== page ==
Skip to main content

Plastic Free - Personal care, toiletries and other euphamisms

I often forget how much plastic is in a "normal" bathroom.  Bottles, tubes and tubs of shampoo, conditioner, bodywash, deodorant, hairspray, hair gel, hair dye,  moisturiser, cleanser, toner, eye wrinkle cream, make up remover, make up containers x a million, toothpaste, tooth brush, toilet paper packaging, razors, shaving cream etc.... more on that in a minute....


This July Pete and I are taking up the challenge once again to reduce and analyse our single use plastic consumption with Plastic Free July.

What's plastic-free in my bathroom?
Homemade soap (details here and here)
Homemade deodorant (recipe here)
Homemade skin salve (recipe here)
Damadi moisturiser (made in Australia, packaged in glass jars that I reuse for the above)
Shaving stick and brush

homemade salve
What's still plastic?
Toothpaste (Miessence organic, in a plastic tube, something I should make, any suggestions?)
Toothbrushes (just the normal supermarket version, I tried the bamboo ones and I just wasn't happy with it)
Disposable razors for me and Pete, but he does use a brush and shaving stick instead of a can of foam (again, any suggestions)

What's missing?
I don't wash my hair, so I don't use any products in it either, and I don't colour my hair.
I don't wear makeup

Too much information? *Women Only Zone*
One last source of plastic waste in the bathroom is the copious amount generated by by menstrual products, both the packaging and the products themselves.  I used to hate throwing away all that plastic, until I got a reusable cup and reusable fabric pads.  Here's the whole story for those who want to find out more.  And if you want to buy some, please use the affiliate link to Rad Pads on my webpage so I get a small contribution.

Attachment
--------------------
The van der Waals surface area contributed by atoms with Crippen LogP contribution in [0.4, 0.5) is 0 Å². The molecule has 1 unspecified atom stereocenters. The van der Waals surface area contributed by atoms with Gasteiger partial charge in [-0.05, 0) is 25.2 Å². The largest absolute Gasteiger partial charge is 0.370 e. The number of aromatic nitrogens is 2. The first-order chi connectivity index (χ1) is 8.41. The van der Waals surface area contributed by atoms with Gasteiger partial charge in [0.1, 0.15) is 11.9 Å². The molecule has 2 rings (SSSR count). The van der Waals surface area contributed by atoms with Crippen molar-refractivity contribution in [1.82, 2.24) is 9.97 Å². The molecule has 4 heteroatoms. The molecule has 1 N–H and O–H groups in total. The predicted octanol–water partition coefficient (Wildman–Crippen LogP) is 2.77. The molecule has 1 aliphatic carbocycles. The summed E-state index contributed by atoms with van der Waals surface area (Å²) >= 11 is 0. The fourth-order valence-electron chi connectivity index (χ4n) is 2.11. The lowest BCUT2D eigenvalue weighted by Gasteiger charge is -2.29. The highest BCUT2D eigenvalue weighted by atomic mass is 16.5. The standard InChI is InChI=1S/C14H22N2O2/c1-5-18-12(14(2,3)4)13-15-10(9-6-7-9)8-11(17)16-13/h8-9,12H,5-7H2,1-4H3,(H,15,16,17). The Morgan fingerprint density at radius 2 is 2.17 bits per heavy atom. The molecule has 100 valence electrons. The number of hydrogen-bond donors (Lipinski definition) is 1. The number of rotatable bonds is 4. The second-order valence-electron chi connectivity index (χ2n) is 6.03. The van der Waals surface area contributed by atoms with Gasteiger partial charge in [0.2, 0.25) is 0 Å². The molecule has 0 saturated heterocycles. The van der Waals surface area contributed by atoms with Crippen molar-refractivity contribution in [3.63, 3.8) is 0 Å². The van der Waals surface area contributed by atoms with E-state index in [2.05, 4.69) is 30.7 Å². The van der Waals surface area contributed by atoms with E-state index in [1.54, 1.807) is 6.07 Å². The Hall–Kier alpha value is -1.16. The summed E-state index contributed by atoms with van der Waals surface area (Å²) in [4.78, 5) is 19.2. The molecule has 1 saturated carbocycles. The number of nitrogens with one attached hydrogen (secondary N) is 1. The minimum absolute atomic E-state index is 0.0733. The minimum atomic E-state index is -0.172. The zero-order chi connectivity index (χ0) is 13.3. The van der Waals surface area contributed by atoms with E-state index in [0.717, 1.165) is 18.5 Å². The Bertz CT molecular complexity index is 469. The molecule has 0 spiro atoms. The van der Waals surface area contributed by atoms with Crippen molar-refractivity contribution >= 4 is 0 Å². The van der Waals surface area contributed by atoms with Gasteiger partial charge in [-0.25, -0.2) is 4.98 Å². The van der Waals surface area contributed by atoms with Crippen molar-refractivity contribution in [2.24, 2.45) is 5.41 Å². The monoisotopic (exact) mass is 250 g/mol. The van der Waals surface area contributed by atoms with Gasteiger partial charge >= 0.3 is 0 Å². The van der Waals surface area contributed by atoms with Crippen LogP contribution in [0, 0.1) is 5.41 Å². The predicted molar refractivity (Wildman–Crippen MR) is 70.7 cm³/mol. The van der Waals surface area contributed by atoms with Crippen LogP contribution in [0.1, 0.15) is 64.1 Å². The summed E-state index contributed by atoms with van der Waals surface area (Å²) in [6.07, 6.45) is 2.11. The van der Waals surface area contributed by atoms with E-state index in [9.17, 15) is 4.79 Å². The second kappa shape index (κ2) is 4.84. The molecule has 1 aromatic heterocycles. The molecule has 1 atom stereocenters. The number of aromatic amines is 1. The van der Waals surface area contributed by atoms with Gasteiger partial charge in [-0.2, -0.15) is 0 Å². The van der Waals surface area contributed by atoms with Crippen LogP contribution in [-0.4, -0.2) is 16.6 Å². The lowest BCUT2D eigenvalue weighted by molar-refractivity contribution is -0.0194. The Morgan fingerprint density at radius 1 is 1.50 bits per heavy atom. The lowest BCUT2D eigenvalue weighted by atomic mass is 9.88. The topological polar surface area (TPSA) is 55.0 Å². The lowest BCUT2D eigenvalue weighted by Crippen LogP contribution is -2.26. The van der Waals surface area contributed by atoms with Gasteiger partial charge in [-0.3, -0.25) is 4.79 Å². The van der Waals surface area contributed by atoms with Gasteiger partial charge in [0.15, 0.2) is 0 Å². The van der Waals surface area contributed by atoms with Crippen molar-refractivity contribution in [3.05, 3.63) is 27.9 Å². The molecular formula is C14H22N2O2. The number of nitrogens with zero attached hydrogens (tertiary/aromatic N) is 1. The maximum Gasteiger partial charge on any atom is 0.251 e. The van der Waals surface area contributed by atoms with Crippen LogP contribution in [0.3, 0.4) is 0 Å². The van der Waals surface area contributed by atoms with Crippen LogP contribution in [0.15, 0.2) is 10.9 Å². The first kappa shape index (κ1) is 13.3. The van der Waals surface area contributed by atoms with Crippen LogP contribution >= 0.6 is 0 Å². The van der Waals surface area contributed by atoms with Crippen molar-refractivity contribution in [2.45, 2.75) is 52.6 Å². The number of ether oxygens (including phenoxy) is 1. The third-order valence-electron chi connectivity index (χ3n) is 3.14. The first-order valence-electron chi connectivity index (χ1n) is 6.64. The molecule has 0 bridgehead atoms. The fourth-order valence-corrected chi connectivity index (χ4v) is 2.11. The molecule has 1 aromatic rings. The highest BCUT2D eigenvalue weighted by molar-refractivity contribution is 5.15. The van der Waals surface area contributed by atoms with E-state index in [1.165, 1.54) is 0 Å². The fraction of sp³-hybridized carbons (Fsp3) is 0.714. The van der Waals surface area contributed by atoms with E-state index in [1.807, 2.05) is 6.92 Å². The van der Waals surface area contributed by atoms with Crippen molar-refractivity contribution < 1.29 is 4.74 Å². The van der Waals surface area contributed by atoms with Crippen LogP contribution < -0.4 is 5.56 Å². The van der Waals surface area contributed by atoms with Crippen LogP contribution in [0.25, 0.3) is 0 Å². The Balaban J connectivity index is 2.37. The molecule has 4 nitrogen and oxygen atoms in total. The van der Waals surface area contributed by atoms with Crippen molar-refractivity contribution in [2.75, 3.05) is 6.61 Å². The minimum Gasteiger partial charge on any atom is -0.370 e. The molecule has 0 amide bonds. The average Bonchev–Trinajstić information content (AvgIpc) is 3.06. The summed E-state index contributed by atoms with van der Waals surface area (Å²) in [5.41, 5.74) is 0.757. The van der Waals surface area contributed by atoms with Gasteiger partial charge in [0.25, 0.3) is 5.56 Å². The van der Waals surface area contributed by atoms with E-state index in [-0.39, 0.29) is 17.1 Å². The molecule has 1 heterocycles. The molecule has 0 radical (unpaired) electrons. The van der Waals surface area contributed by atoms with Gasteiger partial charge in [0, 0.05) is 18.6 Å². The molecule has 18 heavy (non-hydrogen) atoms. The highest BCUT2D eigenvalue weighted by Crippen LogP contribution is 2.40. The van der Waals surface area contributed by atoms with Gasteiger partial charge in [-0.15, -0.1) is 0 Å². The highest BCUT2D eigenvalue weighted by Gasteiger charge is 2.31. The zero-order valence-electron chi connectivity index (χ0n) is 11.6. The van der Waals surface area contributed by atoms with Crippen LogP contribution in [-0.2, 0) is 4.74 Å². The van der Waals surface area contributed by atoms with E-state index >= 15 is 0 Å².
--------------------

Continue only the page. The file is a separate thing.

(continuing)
How do you reduce plastic in your bathroom?





Comments

  1. Yay! Will love these. I just told Hubby and he said, "Good, coz we NEED them!". I have a couple of bags for buying veggies but when he goes to get them, more often than not, I've put a knitting project in them. Thank you. I'll email you soon.

    ReplyDelete
  2. Thank you! I've emailed my details for the fregie sacks. Check out operators will be happy they don't have to grab all the single fruits and vegetables anymore.

    ReplyDelete
  3. I have not made soap with anything other than olive oil but I might give this a go if we ever get our cow killed.

    ReplyDelete
  4. A friend of mine gave me a mini pot of her toothpaste as a "stating to DIY" gift. Simply it is coconut oil and bicarb soda (also seen baking soda used). Tiny bit goes long way and I prefer non-flavoured.

    She started making because she is allergic to a lot of additives.

    You could add food grad essential oils/flavours of choice but I don't mind it plain. Seen people add honey and stivia too but again, I don't think it is needed.

    I do recommend using a new brush for and rinse sink/brush with hot water (at least every few days).

    ReplyDelete

Post a Comment

Thanks, I appreciate all your comments, suggestions and questions, but I don't always get time to reply right away. If you need me to reply personally to a question, please leave your email address in the comment or in your profile, or email me directly on eight.acres.liz at gmail.com